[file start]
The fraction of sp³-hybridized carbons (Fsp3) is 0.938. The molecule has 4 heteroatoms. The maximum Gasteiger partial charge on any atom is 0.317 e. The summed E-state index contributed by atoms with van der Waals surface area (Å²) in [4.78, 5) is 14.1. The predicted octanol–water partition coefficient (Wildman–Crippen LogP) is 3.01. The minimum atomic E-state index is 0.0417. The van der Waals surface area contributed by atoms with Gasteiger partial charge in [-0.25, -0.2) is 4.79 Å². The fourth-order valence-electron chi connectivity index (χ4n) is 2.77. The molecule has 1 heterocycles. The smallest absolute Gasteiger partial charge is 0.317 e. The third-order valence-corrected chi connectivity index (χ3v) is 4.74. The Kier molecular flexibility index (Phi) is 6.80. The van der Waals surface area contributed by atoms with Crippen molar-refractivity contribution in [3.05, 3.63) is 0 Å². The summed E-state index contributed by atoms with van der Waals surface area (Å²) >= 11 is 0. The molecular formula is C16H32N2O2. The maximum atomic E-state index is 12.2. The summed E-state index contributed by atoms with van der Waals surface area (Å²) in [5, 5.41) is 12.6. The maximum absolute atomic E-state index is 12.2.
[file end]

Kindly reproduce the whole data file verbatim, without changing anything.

The fraction of sp³-hybridized carbons (Fsp3) is 0.938. The molecule has 4 heteroatoms. The maximum Gasteiger partial charge on any atom is 0.317 e. The summed E-state index contributed by atoms with van der Waals surface area (Å²) in [4.78, 5) is 14.1. The predicted octanol–water partition coefficient (Wildman–Crippen LogP) is 3.01. The minimum atomic E-state index is 0.0417. The van der Waals surface area contributed by atoms with Gasteiger partial charge in [-0.25, -0.2) is 4.79 Å². The fourth-order valence-electron chi connectivity index (χ4n) is 2.77. The molecule has 1 heterocycles. The smallest absolute Gasteiger partial charge is 0.317 e. The third-order valence-corrected chi connectivity index (χ3v) is 4.74. The Kier molecular flexibility index (Phi) is 6.80. The van der Waals surface area contributed by atoms with Crippen molar-refractivity contribution in [3.05, 3.63) is 0 Å². The summed E-state index contributed by atoms with van der Waals surface area (Å²) >= 11 is 0. The molecular formula is C16H32N2O2. The maximum atomic E-state index is 12.2. The summed E-state index contributed by atoms with van der Waals surface area (Å²) in [5, 5.41) is 12.6. The maximum absolute atomic E-state index is 12.2.